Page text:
So how can a small, towed antitank piece have the aforementioned superior mobility to a tank? Because if we mechanize it, this low-profile but effective killer becomes just another obvious and almost blind on the move piece of armor. The latter can be helped if we „shave off” the turret roof, so the crew can still have superior situation awareness over armor. Additonally, if we want superior mobility for our TD forces to outmaneuver the Panzer units, we will need something not only hard-hitting and fast, but something with a low profile as well. Not surprisingly, the argument over the towed guns and the mechanized versions was won by the latter, because the faster TDs meant to change positions to avoid counterfire or being overrun by a superior force, and this was thought and proved to be much more circuitous for a towed piece at daylight.

Deployment and the order of battle

The tank destroyers were expected to fight in a concentrated mass, the same way as the panzers had been seen previously in Europe. The origin of the order of battle was the divisional antitank battalion, and the Army used up previous divisional units to build up the TD force. The three digit number name of the tank destroyer battalions with an infantry origin received a two digit „60” prefix, ex-armor received „70” and artillery „80”. The third digit sometimes corresponded with the mother division, for example the antitank battalion of the 3rd Armored Division became the 703rd Tank Destroyer Battalion, and so on.

The order of battle of a TD battalion followed field artillery patterns. The main force was three gun companies, 12 vehicles/towed guns each, organized in three four-gun platoons. The overall gun strength was 36. Self-propelled TD battalions also had a cavalry recon troop with jeeps and armored cars. In the original order of battle we can find authorized bazooka- and machinegun teams, but those were absorbed as reinforcements for the infantry often. The TD force was meant to be independent and self-reliant at corps/army reserve. Several Tank Destroyer Battalions formed a group under an army corps, and a brigade could be built upon the groups at army level. But since the the methods of warfare had been shifted towards a more piecemeal combined force approach by the time the Americans arrived to Europe, the aforementioned mass and deployment of TDs never happened. The TD groups and brigades rarely got any combat mission, their role was mostly administrative, logistical, etc..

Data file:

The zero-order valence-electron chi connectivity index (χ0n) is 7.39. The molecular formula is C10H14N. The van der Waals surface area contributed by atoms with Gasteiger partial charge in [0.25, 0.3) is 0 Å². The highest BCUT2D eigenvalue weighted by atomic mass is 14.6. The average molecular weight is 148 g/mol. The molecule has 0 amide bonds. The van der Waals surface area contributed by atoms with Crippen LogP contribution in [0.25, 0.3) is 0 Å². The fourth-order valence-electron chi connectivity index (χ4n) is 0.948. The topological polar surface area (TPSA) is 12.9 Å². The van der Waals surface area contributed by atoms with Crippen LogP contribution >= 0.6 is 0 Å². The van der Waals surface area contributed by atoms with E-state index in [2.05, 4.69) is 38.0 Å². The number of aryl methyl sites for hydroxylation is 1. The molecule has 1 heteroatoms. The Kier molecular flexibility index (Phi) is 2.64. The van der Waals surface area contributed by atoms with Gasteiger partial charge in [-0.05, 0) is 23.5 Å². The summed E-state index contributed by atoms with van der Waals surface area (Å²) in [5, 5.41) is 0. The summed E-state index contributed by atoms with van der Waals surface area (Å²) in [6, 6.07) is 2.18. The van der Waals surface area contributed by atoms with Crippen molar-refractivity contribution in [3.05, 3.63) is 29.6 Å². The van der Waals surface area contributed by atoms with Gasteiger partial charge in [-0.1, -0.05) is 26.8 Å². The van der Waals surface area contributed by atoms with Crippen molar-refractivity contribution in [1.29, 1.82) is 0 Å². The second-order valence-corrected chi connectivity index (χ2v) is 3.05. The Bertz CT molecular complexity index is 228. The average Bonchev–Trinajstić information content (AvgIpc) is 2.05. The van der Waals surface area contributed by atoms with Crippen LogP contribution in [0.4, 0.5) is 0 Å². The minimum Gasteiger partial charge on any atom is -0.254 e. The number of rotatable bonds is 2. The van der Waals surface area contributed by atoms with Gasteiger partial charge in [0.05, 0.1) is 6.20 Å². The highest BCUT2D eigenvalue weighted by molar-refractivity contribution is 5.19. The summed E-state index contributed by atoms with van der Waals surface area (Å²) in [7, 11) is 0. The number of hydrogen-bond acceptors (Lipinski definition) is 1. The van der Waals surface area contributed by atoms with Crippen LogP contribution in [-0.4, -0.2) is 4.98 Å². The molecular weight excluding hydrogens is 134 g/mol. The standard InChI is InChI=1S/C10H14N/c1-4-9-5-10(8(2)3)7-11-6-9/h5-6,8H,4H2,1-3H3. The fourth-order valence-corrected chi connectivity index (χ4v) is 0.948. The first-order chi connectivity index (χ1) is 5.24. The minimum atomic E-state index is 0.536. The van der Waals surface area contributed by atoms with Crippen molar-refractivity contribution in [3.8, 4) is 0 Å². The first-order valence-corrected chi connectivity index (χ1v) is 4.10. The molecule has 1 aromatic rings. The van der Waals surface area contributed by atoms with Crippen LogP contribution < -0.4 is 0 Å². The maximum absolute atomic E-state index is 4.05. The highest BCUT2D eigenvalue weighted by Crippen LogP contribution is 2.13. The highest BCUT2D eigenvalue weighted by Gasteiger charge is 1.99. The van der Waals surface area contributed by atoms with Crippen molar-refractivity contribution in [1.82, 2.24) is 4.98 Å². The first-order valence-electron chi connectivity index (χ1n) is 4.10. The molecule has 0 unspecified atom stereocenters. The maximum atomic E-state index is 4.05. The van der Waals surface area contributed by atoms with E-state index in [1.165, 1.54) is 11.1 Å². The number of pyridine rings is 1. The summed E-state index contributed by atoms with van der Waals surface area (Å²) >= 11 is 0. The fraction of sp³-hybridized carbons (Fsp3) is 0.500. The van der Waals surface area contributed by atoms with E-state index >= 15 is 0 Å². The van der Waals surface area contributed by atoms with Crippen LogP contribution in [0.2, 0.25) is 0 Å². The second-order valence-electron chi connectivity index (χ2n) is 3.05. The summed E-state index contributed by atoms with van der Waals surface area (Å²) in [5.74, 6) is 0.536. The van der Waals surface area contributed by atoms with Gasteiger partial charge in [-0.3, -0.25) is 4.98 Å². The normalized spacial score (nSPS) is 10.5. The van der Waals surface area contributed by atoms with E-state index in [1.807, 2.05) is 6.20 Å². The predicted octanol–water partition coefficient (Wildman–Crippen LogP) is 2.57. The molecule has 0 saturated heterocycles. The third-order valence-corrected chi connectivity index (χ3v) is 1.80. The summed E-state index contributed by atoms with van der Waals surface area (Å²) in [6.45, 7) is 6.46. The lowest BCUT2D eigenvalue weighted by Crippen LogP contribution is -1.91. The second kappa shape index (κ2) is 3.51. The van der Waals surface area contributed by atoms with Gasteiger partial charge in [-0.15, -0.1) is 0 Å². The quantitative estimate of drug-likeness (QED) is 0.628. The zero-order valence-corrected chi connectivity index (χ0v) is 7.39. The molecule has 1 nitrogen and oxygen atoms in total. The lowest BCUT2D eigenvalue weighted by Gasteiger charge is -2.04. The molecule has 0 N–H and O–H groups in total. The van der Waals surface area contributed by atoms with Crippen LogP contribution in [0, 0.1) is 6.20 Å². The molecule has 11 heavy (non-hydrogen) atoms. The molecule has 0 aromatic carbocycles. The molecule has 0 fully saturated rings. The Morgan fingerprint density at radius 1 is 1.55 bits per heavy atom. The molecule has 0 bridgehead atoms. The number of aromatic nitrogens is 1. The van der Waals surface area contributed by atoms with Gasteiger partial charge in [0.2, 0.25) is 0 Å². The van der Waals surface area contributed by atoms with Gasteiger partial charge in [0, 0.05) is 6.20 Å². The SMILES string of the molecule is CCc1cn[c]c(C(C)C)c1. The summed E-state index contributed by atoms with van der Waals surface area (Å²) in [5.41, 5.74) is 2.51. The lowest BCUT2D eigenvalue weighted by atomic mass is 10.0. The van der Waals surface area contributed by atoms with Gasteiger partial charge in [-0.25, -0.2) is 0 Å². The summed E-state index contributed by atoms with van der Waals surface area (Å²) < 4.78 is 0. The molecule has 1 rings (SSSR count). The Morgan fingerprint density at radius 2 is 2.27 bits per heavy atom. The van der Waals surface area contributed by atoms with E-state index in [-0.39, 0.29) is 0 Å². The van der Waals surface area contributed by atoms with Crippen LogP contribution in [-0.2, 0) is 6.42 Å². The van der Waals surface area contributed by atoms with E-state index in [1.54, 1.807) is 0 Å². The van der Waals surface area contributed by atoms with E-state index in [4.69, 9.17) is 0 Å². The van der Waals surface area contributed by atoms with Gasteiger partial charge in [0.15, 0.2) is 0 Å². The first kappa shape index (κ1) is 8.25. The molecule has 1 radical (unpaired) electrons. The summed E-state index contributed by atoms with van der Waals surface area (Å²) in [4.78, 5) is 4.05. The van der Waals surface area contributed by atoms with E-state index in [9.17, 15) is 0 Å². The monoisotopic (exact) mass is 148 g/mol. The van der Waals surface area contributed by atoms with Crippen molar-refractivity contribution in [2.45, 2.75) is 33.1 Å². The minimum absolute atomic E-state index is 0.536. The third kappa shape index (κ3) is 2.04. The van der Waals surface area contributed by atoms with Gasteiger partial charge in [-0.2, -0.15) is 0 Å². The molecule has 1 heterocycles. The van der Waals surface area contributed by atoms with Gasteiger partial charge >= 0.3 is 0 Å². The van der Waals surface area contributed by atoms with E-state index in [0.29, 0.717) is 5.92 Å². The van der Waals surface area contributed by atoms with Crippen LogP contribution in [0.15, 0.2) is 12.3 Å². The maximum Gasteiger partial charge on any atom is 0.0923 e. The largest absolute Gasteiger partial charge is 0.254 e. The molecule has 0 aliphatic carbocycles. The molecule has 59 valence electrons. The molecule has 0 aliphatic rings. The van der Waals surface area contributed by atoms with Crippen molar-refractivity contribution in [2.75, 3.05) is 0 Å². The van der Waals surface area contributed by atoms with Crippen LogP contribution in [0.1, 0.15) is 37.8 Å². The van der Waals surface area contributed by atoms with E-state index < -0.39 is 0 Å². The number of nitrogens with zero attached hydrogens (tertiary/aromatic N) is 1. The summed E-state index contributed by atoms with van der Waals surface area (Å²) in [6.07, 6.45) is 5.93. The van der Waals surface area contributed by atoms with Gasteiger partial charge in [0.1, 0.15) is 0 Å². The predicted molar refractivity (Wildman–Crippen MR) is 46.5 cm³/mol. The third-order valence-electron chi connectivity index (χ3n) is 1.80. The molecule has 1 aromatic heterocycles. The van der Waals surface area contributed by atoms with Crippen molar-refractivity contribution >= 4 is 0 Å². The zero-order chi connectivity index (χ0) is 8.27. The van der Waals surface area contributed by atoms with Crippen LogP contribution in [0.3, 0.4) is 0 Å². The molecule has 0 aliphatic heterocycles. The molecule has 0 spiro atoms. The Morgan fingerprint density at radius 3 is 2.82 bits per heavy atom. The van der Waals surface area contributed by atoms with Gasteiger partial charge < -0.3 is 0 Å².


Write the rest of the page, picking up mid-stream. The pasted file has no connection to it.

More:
No less than 222 battalions were planned, but with the diminishing numbers of fighting divisions sent to Europe the final amount of TD units dropped to a total of 71 battalions as well. The sum of the tank destroyer battalions in the theatres of operations roughly equalled the number of the fielded divisions. The expected mass armored attacks of the Wehrmacht did never materialize, so there was no need for such antiarmor reserve. On the other hand, the armored and infantry divisions both needed additional antitank capability, and the infantry was also always short of tanks. All of the above lead to the phenomenon where a TD battalion was more or less permanently attached to each division, and TD gun companies reinforced rifle regiments or armored combat commands.

Baptism of fire – North Africa

The TDs were introduced in combat during Operation Torch, the North African landings of the Western Allies first. The scarcity of the troops lead to company level deployment and separated missions inmediately. The first two battalions arrived to the theatre with mixed equipment yet. The 601st and the 701st had two companies; M3 tank destroyer halftracks with a standard 75 mm field gun, the third companies were equipped with the M6 4×4 drive weapon carrier jeeps with a 37 mm antitank gun mounted on the back of the vehicle. This equipment was makeshift, a far cry from the demanded swift and turreted self-propelled guns with a high velocity main weapon. The first TD units stateside had access to only worse weapons like archaic soft skinned truck-based portees.